This phrase makes me wince, screw my mouth up in disgust and want to throw a hissy-fit. I decided to think about this phrase in order to figure out why it causes such a violent action in me.
Taking the phrase simply as it states, it becomes redundant, stating the obvious and a waste of breath.
Lets see how this plays out: Here is a rock. It is a rock and not a pizza. Here is a pizza. It is a pizza not a rock. Therefore a rock is a rock, and a pizza is a pizza. So when use the term / word: rock (or pizza) we already know what it is. That is why we learn vocabulary – in order to know what it is that it is! Simple.
However, the above words identify a whole family of words linked to “rock” or”pizza”. Therefore, as an umbrella term these words work well. But sometimes we need more description to answer queries we may have that provide greater levels of detail.
We have a rock. We have an igneous rock (how is it formed?); We have a meteorite rock (Where is it from?) We have a precious stone (what is it’s appearance and value?) We have a standing stone. (What was / is it used for?)
In spite of all the possible combinations of type, the naming of categories and descriptions; at the end of the day they are all “what they are”, It is an Emerald. It is not basalt. It is a meteorite from space. It is not a 5000 year old standing stone. But they all fall under the umbrella of “rock”.
Similarly we can categorise and give descriptions and names that fall under the umbrella “Pizza”. (Where from? What does it consist of? Is it savoury or sweet? and so on.)
Once again, a Vegan Pizza is not one with meat. An Italian Pizza is traditional and not from the USA. And I certainly do not imagine my pizza having a hamburger on top!! And I would know it would have that on top because according to the name and description – (Yup…..wait for it….) – “It is what it is”
I tried to think of something that stands alone, and has only one version of itself. This seems to be virtually impossible. The closest I have found is this object:
Any Idea??? (Only oldies will have a chance at guessing!)
It is a Typewriter Eraser!! It seems to have no variations of its shape and design. I can only find two colours and two makers (Faber-Castell and Eberhard). There is a renowned American sculptor – Claes Oldenburg who created large, soft sculptures of everyday objects. One of his earlier and very successful creation was of a Typewriter Eraser. It was sold in 1977 for $1,085,000 by Christies.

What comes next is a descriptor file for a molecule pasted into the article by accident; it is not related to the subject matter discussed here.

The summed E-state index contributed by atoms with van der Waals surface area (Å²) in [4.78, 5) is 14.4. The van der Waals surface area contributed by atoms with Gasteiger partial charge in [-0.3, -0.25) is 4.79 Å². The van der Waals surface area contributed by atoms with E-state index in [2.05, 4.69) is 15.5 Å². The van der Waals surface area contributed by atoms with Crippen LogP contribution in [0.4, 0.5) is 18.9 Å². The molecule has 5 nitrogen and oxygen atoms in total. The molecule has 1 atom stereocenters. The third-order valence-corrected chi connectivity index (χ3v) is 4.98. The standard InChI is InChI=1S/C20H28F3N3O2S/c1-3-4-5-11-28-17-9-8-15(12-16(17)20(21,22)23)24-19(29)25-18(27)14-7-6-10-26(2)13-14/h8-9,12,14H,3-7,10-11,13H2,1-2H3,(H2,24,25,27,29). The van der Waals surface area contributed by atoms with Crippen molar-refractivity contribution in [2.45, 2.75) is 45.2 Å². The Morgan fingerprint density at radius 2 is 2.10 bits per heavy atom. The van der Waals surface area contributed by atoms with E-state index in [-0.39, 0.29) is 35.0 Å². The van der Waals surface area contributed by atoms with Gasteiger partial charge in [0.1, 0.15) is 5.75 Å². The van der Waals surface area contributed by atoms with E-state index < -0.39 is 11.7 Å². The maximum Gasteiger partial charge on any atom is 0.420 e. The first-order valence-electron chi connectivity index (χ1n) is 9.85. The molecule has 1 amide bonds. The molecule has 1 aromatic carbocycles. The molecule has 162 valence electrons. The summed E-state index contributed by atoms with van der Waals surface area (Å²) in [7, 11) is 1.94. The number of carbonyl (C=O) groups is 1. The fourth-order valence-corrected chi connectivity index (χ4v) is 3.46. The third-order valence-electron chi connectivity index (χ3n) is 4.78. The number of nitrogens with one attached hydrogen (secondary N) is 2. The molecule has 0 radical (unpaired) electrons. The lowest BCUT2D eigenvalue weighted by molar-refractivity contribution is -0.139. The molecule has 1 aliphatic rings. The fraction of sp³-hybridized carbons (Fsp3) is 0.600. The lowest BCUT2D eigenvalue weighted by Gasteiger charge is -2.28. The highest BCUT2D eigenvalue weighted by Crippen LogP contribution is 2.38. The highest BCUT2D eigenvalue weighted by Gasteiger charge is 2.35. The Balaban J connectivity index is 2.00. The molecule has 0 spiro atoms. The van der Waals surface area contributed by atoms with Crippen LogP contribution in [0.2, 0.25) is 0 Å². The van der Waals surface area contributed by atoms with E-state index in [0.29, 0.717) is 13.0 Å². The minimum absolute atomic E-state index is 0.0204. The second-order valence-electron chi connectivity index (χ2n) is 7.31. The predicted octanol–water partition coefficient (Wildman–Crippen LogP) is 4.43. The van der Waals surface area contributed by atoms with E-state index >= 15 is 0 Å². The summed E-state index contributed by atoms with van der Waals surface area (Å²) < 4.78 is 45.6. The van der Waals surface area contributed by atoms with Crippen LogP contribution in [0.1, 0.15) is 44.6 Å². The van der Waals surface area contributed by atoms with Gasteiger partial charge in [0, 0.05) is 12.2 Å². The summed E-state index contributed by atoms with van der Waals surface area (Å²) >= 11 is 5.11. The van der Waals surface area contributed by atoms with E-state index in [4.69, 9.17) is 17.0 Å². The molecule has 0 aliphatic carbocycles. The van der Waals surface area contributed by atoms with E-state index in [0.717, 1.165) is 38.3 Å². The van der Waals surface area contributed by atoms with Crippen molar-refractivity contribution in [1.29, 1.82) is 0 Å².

In spite of its peculiarity, guess what? It is what it is!
I am aware that this is all very practical and worldly. So I need to look at it in other ways to fathom my discontent with the phrase.
Where did it originate from? And in what context?
According to the New York Times, the phrase it is what it is appeared as early as an 1949 article by J.E. Lawrence in The Nebraska State Journal. Lawrence used the phrase when describing the difficulty faced during frontier-era life in Nebraska:
“New land is harsh, and vigorous, and sturdy. It scorns evidence of weakness. There is nothing of sham or hypocrisy in it. It is what it is, without apology.”
However, it was not used much until 2004 (USA Today article by Gary Mihoces), mostly in relation to sport and losing. I suppose that this is a means of deflecting the anguish of losing – and sports is extremely competitive. It just “isn’t on to lose. Nowadays, with the advent of video tapes, TV, and now the 3rd” referee to provide slow motion, vital decisions that the human eye cannot detect (especially with a cricket ball travelling at over 100 km per hour); it enables deep critique of the match and highlights of areas to improve. Therefore, whilst there may have been some room in the past for designating the loss of an important match somewhat to fate, or the referee; nowadays there is ample opportunity to study the errors made in order to avoid them in the next match.
And here comes my conflict: